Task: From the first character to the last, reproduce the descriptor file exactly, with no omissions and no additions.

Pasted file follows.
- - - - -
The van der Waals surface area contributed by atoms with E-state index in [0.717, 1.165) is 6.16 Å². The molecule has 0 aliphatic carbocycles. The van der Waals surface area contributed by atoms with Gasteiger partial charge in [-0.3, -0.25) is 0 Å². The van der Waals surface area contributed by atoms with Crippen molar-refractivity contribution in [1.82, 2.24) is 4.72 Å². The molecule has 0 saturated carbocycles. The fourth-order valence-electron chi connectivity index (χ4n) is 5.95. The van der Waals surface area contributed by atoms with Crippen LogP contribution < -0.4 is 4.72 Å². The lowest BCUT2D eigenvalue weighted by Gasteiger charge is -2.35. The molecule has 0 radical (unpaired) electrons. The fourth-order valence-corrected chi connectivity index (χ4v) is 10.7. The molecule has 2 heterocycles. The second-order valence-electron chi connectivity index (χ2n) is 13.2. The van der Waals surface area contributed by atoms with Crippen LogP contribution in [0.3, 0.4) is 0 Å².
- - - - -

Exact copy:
The van der Waals surface area contributed by atoms with E-state index in [0.717, 1.165) is 6.16 Å². The molecule has 0 aliphatic carbocycles. The van der Waals surface area contributed by atoms with Gasteiger partial charge in [-0.3, -0.25) is 0 Å². The van der Waals surface area contributed by atoms with Crippen molar-refractivity contribution in [1.82, 2.24) is 4.72 Å². The molecule has 0 saturated carbocycles. The fourth-order valence-electron chi connectivity index (χ4n) is 5.95. The van der Waals surface area contributed by atoms with Crippen LogP contribution < -0.4 is 4.72 Å². The lowest BCUT2D eigenvalue weighted by Gasteiger charge is -2.35. The molecule has 0 radical (unpaired) electrons. The fourth-order valence-corrected chi connectivity index (χ4v) is 10.7. The molecule has 2 heterocycles. The second-order valence-electron chi connectivity index (χ2n) is 13.2. The van der Waals surface area contributed by atoms with Crippen LogP contribution in [0.3, 0.4) is 0 Å².